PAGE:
This information was forwarded to me by my daughter who is a double Bachelors in Engineering candidate attending college as we speak. One of her elective classes offered a free writing essay for their final exam grade. A grade with is 65% of their overall grade. My daughter chose to write about the theory of Internet Addiction and chose this article by John M. Grohol, Psy.D. as her launching point for her research. Why did she send me this article to read? Probably because I tell her that she spends too damn much time on the internet and the fact the we talk about disabilities every once in a while because there is so much bullshit out there called a disability. I believe this is my daughter’s attempt to humor me, she didn’t say exactly. Funny enough is the fact that she sent it to me but I had sent her the picture below just a few days ago because eventhough she has unlimited data usage on her cell phone plan, she is always taking “Free Wi-Fi ” into consideration when heading out.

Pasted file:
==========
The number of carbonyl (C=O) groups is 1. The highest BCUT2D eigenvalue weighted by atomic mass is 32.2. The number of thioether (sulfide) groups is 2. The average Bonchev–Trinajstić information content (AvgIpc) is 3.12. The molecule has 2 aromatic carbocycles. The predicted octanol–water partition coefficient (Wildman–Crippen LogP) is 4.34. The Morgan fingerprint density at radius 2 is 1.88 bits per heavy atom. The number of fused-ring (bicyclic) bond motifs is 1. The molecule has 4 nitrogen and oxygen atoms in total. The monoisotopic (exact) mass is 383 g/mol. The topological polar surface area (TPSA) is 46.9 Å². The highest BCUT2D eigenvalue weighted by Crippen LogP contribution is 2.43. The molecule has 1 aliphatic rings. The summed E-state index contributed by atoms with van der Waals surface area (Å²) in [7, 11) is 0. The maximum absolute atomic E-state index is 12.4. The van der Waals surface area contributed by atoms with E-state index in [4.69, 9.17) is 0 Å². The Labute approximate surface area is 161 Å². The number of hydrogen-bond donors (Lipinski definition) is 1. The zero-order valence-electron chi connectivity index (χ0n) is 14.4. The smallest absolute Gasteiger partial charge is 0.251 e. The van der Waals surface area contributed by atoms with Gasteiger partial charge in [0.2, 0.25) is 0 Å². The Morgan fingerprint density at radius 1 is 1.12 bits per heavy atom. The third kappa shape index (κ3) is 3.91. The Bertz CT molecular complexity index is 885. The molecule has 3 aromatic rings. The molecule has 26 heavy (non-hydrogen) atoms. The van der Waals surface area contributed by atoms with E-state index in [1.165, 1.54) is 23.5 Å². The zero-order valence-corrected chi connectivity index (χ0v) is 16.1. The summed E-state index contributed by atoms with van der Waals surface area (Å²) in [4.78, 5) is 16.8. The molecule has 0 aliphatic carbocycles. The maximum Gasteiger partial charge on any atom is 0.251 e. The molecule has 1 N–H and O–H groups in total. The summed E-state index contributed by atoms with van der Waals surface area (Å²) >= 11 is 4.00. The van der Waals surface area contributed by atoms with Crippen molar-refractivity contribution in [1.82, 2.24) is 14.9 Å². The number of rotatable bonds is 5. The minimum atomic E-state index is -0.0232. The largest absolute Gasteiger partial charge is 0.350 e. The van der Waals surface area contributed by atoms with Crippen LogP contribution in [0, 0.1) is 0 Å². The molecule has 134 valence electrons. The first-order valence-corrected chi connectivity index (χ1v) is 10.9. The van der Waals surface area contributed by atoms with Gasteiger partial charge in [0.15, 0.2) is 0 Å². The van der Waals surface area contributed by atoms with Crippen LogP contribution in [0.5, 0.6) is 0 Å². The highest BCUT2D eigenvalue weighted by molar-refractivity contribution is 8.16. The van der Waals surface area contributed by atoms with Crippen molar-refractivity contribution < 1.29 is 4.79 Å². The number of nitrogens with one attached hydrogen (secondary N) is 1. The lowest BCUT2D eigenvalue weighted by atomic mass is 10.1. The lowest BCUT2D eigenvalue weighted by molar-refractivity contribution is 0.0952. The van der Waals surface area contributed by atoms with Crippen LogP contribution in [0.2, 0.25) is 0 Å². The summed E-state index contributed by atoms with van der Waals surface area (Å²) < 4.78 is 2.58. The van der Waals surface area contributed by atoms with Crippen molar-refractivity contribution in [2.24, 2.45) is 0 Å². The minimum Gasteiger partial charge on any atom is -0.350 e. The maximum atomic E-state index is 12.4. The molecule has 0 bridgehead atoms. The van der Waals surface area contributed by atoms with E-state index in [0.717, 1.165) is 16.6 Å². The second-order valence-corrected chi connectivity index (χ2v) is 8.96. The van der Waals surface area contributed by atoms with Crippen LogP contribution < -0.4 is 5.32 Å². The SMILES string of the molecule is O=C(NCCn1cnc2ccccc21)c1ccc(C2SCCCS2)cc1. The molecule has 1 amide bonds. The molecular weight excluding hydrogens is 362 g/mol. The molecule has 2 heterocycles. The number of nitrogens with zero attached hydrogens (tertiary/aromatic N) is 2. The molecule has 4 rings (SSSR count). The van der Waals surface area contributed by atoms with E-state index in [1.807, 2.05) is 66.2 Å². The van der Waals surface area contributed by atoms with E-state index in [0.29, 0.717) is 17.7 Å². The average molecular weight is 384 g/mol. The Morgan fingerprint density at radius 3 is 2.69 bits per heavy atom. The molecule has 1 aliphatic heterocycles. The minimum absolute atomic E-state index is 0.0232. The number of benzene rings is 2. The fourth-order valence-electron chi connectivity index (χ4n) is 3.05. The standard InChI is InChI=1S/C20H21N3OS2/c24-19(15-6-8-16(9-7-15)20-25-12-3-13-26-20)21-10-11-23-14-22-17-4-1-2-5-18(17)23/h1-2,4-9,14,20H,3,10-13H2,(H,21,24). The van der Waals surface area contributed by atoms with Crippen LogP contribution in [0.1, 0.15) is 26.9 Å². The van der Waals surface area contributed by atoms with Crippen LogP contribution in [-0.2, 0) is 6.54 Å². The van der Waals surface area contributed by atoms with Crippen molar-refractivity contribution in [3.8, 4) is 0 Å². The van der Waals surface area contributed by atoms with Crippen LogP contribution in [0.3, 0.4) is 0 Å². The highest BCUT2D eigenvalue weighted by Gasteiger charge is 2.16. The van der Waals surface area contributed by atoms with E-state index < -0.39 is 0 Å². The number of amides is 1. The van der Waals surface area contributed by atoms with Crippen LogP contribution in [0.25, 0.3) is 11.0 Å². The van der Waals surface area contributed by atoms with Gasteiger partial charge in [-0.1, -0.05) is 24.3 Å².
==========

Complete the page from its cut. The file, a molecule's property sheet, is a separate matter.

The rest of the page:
What do you, the reader on the internet right now, think about studying internet addiction?